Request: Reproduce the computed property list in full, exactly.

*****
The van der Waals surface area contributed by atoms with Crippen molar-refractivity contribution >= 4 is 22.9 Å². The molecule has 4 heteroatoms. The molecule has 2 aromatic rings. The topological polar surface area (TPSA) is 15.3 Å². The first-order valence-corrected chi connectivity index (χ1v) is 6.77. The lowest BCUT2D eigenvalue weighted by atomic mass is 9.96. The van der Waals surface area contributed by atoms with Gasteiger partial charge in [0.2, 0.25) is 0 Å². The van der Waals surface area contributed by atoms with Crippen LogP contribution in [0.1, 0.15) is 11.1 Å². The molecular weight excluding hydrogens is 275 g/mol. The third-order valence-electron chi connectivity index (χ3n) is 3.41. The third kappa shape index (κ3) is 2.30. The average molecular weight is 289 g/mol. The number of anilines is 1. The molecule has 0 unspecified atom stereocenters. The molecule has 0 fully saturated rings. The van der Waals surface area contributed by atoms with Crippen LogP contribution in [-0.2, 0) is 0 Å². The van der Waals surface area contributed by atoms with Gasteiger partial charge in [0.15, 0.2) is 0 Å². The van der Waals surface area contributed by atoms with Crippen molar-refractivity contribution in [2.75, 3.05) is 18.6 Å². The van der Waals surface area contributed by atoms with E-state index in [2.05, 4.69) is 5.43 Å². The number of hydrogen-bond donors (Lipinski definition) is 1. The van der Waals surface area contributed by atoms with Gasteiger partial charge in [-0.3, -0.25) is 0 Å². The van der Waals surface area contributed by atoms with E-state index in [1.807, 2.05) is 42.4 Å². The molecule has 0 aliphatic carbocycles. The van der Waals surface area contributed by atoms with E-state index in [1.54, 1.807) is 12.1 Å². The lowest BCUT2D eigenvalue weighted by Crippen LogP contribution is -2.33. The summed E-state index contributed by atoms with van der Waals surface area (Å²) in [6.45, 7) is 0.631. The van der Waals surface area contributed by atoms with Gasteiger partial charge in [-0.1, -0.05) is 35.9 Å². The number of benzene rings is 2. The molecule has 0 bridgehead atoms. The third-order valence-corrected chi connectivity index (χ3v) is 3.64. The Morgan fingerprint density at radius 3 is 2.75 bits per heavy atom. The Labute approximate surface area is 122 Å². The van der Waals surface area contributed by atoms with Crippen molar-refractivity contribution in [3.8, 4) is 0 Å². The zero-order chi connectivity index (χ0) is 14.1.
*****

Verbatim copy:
The van der Waals surface area contributed by atoms with Crippen molar-refractivity contribution >= 4 is 22.9 Å². The molecule has 4 heteroatoms. The molecule has 2 aromatic rings. The topological polar surface area (TPSA) is 15.3 Å². The first-order valence-corrected chi connectivity index (χ1v) is 6.77. The lowest BCUT2D eigenvalue weighted by atomic mass is 9.96. The van der Waals surface area contributed by atoms with Gasteiger partial charge in [0.2, 0.25) is 0 Å². The van der Waals surface area contributed by atoms with Crippen LogP contribution in [0.1, 0.15) is 11.1 Å². The molecular weight excluding hydrogens is 275 g/mol. The third-order valence-electron chi connectivity index (χ3n) is 3.41. The third kappa shape index (κ3) is 2.30. The average molecular weight is 289 g/mol. The number of anilines is 1. The molecule has 0 unspecified atom stereocenters. The molecule has 0 fully saturated rings. The van der Waals surface area contributed by atoms with Crippen LogP contribution in [-0.2, 0) is 0 Å². The van der Waals surface area contributed by atoms with Gasteiger partial charge in [0.15, 0.2) is 0 Å². The van der Waals surface area contributed by atoms with Crippen molar-refractivity contribution in [2.75, 3.05) is 18.6 Å². The van der Waals surface area contributed by atoms with E-state index in [2.05, 4.69) is 5.43 Å². The number of hydrogen-bond donors (Lipinski definition) is 1. The van der Waals surface area contributed by atoms with Gasteiger partial charge in [-0.3, -0.25) is 0 Å². The van der Waals surface area contributed by atoms with E-state index in [1.807, 2.05) is 42.4 Å². The molecule has 0 aliphatic carbocycles. The van der Waals surface area contributed by atoms with E-state index in [1.54, 1.807) is 12.1 Å². The lowest BCUT2D eigenvalue weighted by Crippen LogP contribution is -2.33. The summed E-state index contributed by atoms with van der Waals surface area (Å²) in [6.45, 7) is 0.631. The van der Waals surface area contributed by atoms with Gasteiger partial charge in [-0.1, -0.05) is 35.9 Å². The number of benzene rings is 2. The molecule has 0 bridgehead atoms. The third-order valence-corrected chi connectivity index (χ3v) is 3.64. The Morgan fingerprint density at radius 3 is 2.75 bits per heavy atom. The Labute approximate surface area is 122 Å². The van der Waals surface area contributed by atoms with Crippen molar-refractivity contribution in [3.8, 4) is 0 Å². The zero-order chi connectivity index (χ0) is 14.1.